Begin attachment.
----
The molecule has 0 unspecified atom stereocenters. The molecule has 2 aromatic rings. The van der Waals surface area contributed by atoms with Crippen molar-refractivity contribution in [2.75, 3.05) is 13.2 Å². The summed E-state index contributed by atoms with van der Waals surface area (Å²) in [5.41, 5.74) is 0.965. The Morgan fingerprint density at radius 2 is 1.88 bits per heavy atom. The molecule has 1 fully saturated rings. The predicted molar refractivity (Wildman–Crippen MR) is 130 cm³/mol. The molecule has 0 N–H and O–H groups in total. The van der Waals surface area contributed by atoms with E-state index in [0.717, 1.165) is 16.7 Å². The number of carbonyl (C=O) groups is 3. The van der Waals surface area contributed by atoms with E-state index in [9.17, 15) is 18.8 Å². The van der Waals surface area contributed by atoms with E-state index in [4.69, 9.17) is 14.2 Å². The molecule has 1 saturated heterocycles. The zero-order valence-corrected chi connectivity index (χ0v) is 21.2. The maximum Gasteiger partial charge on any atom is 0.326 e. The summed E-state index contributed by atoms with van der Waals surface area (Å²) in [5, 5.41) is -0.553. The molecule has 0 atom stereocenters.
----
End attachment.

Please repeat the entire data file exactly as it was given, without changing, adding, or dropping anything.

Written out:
The molecule has 0 unspecified atom stereocenters. The molecule has 2 aromatic rings. The van der Waals surface area contributed by atoms with Crippen molar-refractivity contribution in [2.75, 3.05) is 13.2 Å². The summed E-state index contributed by atoms with van der Waals surface area (Å²) in [5.41, 5.74) is 0.965. The Morgan fingerprint density at radius 2 is 1.88 bits per heavy atom. The molecule has 1 fully saturated rings. The predicted molar refractivity (Wildman–Crippen MR) is 130 cm³/mol. The molecule has 0 N–H and O–H groups in total. The van der Waals surface area contributed by atoms with E-state index in [0.717, 1.165) is 16.7 Å². The number of carbonyl (C=O) groups is 3. The van der Waals surface area contributed by atoms with E-state index in [9.17, 15) is 18.8 Å². The van der Waals surface area contributed by atoms with E-state index in [4.69, 9.17) is 14.2 Å². The molecule has 1 saturated heterocycles. The zero-order valence-corrected chi connectivity index (χ0v) is 21.2. The maximum Gasteiger partial charge on any atom is 0.326 e. The summed E-state index contributed by atoms with van der Waals surface area (Å²) in [5, 5.41) is -0.553. The molecule has 0 atom stereocenters.